thanks everyone for the great tips. so far I haven't changed from my binder system and I have sort of gotten used to the larger size of the pages. still don't love just having paper around the kitchen (spills and stuff) but until I get a recipe book holder I guess I'll have to do that.

frankie in zone 7 - I really like your thoughts about recipes one wants to try vs recipes that are keepers, and anything in between. I right now have those 'potential recipes' in the slot that is inside the front cover of the binder, but it's pretty full now so I need a solution for that too.

kay in pa - i like the computer idea but how do you deal with actually reading the recipe while you're cooking? I don't think I'd want to have my laptop around while I'm cooking!

    Bookmark   January 1, 2010 at 10:56PM
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kay_in_pa

Right now I have a computer visible to the kitchen but just outside it. But actually, more often than not, I just use the recipe for "idea fuel". Unless it's something baked, recipes are more like options for putting different things together in a process I'm already familiar with (50 years of cooking means you've tried most processes!). But sometimes, especially if it's something baked, I jot down a quickie ingredient list on the back of an envelope out of the recycle bucket. Draw a line under the group of ingredients that are part of a step.. one note... stir/beat/whatever. You don't need to copy the whole thing. You'll develop your own shorthand pretty quickly. You can also grab a sheet of waste recycle paper & print on the back if it's a more complex recipe.

But, like I said, probably 75% of the time, I'm just skimming the recipes for new combination ideas. And it's so easy to print or email one when friends or family request a certain recipe.

    Bookmark   January 4, 2010 at 8:12PM
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gayle0000

I created a file in Word called "Recipes". I only have the 1 document, and within the document, I made categories (Chicken, Desserts, Hamburger, etc) and just separate the categories with page breaks.

Any recipe I see interesting for future use, I copy & paste into the file. I don't worry about changing the fonts or making them pretty.

When I want to try one of them, I either take my laptop right into the kitchen, or jot down the recipe on junk paper in my own coded shorthand so I don't waste time writing it out...and I don't waste paper by printing.

If it's a keeper, I write it properly onto a card and make any notes for future alterations on the card.

I really like to cook, but I'm always amazed at how many recipes I collect on the computer and never end up trying...or don't sound as good a week or month later. The "never-tried collection" is my motivation for not wasting paper, time, or space in my house for recipes still pending.

    Bookmark   January 4, 2010 at 9:02PM
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cryptandrus

We love to cook and bake, and have 6-10 cookbooks that we use regularly, plus binders with collections of recipes.

Loose "want-to-try" recipes go into an expanding file folder until we try them out. In there they're roughly organized by season... we garden and tend to cook cyclically: lots of fruit and vegetables and grilling in the summer, lots of baking, etc. in the winter.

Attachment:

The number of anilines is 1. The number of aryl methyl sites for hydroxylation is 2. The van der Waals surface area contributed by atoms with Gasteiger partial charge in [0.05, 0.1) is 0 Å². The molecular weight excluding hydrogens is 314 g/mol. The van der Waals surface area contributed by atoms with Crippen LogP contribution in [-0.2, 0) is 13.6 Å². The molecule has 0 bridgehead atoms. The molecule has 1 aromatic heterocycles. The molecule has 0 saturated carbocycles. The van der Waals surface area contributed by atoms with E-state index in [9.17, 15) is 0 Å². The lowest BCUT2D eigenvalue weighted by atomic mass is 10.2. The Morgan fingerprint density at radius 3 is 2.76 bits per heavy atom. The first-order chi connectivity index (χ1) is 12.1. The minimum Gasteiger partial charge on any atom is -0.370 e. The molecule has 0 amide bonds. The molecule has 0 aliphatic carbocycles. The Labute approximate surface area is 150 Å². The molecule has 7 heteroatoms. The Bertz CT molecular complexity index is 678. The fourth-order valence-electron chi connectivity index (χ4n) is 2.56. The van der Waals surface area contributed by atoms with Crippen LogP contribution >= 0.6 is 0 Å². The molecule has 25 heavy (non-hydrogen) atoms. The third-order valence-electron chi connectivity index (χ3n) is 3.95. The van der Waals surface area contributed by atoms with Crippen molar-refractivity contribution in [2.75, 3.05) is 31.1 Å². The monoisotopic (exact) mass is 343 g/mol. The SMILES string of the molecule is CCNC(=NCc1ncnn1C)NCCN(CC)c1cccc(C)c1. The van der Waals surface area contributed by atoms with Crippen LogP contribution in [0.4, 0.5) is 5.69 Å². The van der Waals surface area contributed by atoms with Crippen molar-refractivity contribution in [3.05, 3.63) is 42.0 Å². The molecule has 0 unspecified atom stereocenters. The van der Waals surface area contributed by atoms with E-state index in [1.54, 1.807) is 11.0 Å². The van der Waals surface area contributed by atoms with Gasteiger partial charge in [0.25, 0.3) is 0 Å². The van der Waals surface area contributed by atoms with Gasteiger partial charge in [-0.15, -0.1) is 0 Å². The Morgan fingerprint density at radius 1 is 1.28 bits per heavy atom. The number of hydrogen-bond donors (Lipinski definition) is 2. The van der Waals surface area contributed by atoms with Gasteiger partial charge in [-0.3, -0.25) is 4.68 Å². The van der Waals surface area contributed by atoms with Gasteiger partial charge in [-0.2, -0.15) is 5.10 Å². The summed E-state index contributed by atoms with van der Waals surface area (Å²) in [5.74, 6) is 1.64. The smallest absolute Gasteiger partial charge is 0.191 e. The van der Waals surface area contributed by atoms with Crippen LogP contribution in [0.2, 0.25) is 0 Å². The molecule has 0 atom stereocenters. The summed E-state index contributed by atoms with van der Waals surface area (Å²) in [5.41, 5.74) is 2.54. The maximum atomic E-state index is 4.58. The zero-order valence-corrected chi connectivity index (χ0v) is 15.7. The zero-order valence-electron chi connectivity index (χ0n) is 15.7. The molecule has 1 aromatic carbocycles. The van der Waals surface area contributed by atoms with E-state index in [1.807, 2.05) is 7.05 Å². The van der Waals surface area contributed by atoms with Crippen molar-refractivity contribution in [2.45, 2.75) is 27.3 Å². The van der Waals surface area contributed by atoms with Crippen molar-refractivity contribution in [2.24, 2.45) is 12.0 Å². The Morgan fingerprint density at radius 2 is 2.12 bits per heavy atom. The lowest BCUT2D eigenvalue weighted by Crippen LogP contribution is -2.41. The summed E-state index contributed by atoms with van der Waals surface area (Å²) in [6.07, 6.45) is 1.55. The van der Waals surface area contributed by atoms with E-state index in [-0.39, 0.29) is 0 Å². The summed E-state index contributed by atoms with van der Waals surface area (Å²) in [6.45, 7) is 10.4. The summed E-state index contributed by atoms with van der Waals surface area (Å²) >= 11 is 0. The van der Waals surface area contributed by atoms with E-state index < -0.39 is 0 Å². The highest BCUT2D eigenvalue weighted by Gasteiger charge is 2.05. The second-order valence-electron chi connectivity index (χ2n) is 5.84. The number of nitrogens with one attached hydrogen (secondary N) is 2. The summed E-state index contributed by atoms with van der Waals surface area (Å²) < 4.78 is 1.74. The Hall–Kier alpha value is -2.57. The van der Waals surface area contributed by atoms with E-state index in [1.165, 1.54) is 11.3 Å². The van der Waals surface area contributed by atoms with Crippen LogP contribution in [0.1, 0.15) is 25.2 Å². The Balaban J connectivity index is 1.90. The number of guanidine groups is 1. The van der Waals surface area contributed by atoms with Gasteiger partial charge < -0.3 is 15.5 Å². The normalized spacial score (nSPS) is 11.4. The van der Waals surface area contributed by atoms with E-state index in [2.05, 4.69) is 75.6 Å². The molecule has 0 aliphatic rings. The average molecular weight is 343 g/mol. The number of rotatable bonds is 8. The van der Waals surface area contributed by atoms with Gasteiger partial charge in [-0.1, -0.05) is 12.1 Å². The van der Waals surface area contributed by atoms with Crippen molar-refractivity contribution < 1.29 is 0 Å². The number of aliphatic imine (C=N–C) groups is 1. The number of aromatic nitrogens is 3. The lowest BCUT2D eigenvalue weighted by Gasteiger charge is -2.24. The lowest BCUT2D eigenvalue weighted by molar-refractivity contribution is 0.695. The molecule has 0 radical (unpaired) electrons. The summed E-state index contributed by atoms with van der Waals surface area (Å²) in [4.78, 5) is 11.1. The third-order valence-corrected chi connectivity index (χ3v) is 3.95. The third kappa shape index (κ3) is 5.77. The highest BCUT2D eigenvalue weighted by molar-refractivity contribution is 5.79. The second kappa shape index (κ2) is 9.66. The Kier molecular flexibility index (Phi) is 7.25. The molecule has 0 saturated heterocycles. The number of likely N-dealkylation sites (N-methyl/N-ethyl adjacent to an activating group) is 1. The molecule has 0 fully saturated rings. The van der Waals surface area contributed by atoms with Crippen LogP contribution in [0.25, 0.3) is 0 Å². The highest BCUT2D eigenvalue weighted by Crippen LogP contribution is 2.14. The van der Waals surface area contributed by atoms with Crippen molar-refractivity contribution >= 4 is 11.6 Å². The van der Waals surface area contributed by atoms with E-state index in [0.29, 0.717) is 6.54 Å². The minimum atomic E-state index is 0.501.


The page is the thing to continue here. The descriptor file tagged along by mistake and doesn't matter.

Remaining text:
Once we try it, if we really like the results, the loose recipe sheets go into a binder.

The key to our recipe system is an old rotary Rolodex file.

We simply make a card for each of our all-time favorite recipes (we have a lot of them!), and cross-reference the location of original recipe.

For example we'll list a cookbook name and page number, or "Holiday Binder" or whatever. We also make a note of any special ingredients, or if we'd made it for a party or whatever.

The rolodex is organized alphabetically by main ingredient, unless we have a lot of recipes for a particular item: for example "Soups" are all together, "Breads", "Cakes," etc.

We've been using the rolodex for years, and it works great for us. We keep it in the kitchen. It's fun and easy to flip thru it for ideas.

We bought the rolodex at a rummage sale for next to nothing, but I know you can still find them new. Most large office supply stores carry the blank cards.

Here is a link that might be useful: classic rotary Rolodex

    Bookmark   January 5, 2010 at 12:58PM
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janetpetiole

I love your Rolodex idea. I am definitely going to keep an eye out for one.

    Bookmark   January 6, 2010 at 5:12AM
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aboc1212

These are all great ideas - keep 'em coming! What about cookbooks? They just operate as separate collections of recipes? DH is vegetarian and I'm reasonably skilled in the kitchen but needed some new ideas so have collected a few over the recent years. I always feel it's a pain to pull one out since they don't lie flat (REALLY need a recipe book holder) and unlike my collections there are more in the books I don't use than I do....

    Bookmark   January 13, 2010 at 8:23PM
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lov2garden

Most of the greeting card stores have smaller binders that are made for recipes. Each page holds 2 4" x 6" on each side in plastic sleeves. Refills are available and you can get double sized sheets if you want. I've been using mine for years. They come with typical dividers. You can print out most recipes on 4 x 6 size or just slide clippings into the sleeves. My kitchen is too small for a full size binder and this smaller size fits just right on my cookbook stand. Here are some examples below.

Here is a link that might be useful: Examples of Recipe Binders

    Bookmark   January 16, 2010 at 6:06PM